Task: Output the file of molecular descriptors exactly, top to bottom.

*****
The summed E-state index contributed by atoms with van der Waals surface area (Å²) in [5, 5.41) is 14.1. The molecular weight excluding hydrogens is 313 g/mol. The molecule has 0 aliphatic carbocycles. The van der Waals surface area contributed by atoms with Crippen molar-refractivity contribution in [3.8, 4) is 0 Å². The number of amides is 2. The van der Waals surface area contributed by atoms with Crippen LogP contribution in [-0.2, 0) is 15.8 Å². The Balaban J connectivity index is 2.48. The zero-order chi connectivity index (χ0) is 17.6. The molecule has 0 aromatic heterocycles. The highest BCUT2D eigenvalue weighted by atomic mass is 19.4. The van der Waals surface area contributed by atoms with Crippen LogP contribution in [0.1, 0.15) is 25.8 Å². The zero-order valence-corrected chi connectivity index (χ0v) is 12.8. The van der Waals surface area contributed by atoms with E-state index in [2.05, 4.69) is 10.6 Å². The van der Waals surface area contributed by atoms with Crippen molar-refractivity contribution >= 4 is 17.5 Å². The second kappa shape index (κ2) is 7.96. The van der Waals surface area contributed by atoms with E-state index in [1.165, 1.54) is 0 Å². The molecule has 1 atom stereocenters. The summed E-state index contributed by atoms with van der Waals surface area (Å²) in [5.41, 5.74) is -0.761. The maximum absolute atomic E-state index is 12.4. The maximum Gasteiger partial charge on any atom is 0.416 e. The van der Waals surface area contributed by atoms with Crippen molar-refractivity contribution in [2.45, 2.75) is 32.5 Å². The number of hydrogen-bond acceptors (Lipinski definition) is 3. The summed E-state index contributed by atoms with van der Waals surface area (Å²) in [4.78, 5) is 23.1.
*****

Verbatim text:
The summed E-state index contributed by atoms with van der Waals surface area (Å²) in [5, 5.41) is 14.1. The molecular weight excluding hydrogens is 313 g/mol. The molecule has 0 aliphatic carbocycles. The van der Waals surface area contributed by atoms with Crippen molar-refractivity contribution in [3.8, 4) is 0 Å². The number of amides is 2. The van der Waals surface area contributed by atoms with Crippen LogP contribution in [-0.2, 0) is 15.8 Å². The Balaban J connectivity index is 2.48. The zero-order chi connectivity index (χ0) is 17.6. The molecule has 0 aromatic heterocycles. The highest BCUT2D eigenvalue weighted by atomic mass is 19.4. The van der Waals surface area contributed by atoms with Crippen LogP contribution in [0.1, 0.15) is 25.8 Å². The zero-order valence-corrected chi connectivity index (χ0v) is 12.8. The van der Waals surface area contributed by atoms with E-state index in [2.05, 4.69) is 10.6 Å². The van der Waals surface area contributed by atoms with Crippen molar-refractivity contribution >= 4 is 17.5 Å². The second kappa shape index (κ2) is 7.96. The van der Waals surface area contributed by atoms with E-state index in [1.165, 1.54) is 0 Å². The molecule has 1 atom stereocenters. The summed E-state index contributed by atoms with van der Waals surface area (Å²) in [5.41, 5.74) is -0.761. The maximum absolute atomic E-state index is 12.4. The maximum Gasteiger partial charge on any atom is 0.416 e. The van der Waals surface area contributed by atoms with Crippen molar-refractivity contribution in [2.45, 2.75) is 32.5 Å². The number of hydrogen-bond acceptors (Lipinski definition) is 3. The summed E-state index contributed by atoms with van der Waals surface area (Å²) in [4.78, 5) is 23.1.